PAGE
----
oversight

Report 2014-001-FIN - Audit of the Equal Employment Opportunity Commission's Fiscal Year 2014 Financial Statements

Published by the Equal Employment Opportunity Commission, Office of Inspector General on 2014-11-17.

Below is a raw (and likely hideous) rendition of the original report. (PDF)

                                         Independent Auditors' Report

Inspector General
U.S. Equal Employment Opportunity Commission

Report on the Financial Statements

We have audited the accompanying consolidated balance sheet of the Equal Employment Opportunity
Commission (EEOC), as of September 30, 2014 and 2013, and the related consolidated statements of net
cost, and changes in net position, and combined statement of budgetary resources, for the fiscal years
then ended and the related notes to the financial statements.

Management's Responsibility for the Financial Statements

Management is responsible for the preparation and fair presentation of these financial statements in
accordance with general accepted accounting principles in the United States of America; this includes
the design, implementation, and maintenance of internal control relevant to the preparation and fair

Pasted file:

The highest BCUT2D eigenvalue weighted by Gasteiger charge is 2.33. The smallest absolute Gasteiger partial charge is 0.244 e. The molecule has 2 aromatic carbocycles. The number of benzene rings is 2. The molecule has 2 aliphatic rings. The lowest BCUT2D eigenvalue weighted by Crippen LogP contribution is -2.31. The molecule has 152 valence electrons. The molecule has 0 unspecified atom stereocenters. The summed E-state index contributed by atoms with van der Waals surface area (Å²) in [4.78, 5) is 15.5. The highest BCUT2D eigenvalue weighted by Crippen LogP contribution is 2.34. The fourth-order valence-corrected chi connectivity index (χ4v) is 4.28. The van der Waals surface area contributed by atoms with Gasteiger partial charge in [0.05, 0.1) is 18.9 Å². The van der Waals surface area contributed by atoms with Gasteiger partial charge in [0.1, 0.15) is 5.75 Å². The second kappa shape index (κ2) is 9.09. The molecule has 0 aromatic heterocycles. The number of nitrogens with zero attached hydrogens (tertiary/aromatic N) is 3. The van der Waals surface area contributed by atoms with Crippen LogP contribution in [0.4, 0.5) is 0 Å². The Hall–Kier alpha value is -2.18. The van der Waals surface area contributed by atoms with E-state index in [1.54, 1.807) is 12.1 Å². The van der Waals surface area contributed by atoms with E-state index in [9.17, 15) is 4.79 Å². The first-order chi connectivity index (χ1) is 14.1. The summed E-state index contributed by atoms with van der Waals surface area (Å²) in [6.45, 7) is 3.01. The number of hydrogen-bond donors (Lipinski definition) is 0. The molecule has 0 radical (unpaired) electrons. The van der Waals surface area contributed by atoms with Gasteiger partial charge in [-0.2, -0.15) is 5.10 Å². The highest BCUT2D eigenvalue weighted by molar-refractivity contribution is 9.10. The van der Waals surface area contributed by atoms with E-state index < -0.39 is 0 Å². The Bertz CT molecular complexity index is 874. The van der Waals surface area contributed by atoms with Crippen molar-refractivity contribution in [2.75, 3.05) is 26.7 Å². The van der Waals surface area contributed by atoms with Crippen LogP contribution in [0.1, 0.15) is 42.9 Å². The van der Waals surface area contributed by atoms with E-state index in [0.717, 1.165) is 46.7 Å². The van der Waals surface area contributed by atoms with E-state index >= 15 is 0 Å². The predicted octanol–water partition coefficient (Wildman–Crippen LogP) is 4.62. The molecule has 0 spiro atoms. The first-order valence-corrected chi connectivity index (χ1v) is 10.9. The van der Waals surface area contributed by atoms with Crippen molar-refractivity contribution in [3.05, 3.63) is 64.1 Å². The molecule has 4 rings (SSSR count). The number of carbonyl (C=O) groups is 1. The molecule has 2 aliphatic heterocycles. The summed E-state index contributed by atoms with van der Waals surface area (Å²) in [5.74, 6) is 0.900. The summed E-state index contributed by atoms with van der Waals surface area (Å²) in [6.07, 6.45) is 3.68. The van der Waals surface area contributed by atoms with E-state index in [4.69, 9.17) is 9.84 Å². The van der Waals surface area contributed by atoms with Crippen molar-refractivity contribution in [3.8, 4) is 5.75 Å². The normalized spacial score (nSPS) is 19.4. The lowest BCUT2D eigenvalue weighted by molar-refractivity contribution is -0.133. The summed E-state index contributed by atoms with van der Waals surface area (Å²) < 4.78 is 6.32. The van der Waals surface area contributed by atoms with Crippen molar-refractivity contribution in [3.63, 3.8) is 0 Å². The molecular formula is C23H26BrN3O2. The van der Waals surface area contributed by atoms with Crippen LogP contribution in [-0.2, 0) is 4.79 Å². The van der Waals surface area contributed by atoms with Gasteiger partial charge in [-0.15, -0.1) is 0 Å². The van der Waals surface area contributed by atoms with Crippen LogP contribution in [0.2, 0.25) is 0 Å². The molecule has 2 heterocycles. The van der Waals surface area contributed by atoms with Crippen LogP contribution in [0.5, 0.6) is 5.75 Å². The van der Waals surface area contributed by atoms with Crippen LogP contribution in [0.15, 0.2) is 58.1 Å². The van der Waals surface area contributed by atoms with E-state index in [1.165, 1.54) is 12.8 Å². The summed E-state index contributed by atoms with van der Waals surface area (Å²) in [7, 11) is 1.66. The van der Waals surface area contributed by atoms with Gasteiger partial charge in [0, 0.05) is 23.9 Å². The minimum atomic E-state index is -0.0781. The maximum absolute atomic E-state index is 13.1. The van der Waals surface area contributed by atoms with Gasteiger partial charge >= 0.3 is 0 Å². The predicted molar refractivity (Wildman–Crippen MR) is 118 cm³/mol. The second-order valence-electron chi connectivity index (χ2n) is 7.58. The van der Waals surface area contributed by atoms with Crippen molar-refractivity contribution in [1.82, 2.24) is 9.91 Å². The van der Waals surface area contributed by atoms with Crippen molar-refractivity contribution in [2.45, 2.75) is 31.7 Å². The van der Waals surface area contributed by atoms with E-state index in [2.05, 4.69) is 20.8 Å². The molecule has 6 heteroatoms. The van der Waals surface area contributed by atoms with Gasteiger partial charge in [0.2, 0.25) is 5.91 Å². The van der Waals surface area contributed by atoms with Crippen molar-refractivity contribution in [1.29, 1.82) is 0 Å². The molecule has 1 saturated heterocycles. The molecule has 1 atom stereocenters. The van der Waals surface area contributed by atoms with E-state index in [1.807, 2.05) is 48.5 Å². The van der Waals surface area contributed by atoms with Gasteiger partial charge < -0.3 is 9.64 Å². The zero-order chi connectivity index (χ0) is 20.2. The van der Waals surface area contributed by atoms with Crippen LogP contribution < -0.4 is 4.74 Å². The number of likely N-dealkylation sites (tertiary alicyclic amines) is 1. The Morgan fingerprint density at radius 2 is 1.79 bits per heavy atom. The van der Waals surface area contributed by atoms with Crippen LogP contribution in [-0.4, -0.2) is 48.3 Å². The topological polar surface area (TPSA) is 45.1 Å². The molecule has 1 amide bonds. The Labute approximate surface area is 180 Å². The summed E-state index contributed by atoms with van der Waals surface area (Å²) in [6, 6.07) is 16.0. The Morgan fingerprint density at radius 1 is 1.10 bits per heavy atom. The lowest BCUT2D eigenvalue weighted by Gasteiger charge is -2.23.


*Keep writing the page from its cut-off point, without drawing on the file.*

presentation of financial statements that are free from material misstatement, whether due to fraud or
error.

Auditors' Responsibility

Our responsibility is to express an opinion on these financial statements based on our audits. We
conducted our audits in accordance with auditing standards generally accepted in the United States of
America; the standards applicable to financial audit contained in Government Auditing Standards issued
by the Comptroller General of the United States; and Office of Management and Budget (OMB)
Bulletin No. 14-02, Audit Requirements for Federal Financial Statements. Those standards and OMB
Bulletin No. 14-02 require that we plan and perform the audits to obtain reasonable assurance about
whether the financial statements are free from material misstatement.

An audit involves performing procedures to obtain audit evidence about the amounts and disclosures in
the financial statements. The procedures selected depend on the auditors' judgment, including the
assessment of the risks of material misstatement of the financial statements, whether due to fraud or
error. In making those risk assessments, the auditors consider internal control relevant to the entity's
preparation and fair presentation of the financial statements in order to design audit procedures that are
appropriate in the circumstances, but not for the purpose of expressing an opinion on the effectiveness of
the entity's internal control. Accordingly, we express no such opinion. An audit also includes evaluating
the appropriateness of accounting policies used and the reasonableness of significant accounting
estimates made by management, as well as evaluating the overall presentation of the financial
statements.

We believe that the audit evidence we have obtained is sufficient and appropriate to provide a basis for
our audit opinion.

                        Harper, Rains, Knight & Company, P.A. • Certified Public Accountants • Consultants
                                    700 12th Street, NW, Suite 700 • Washington, DC 20005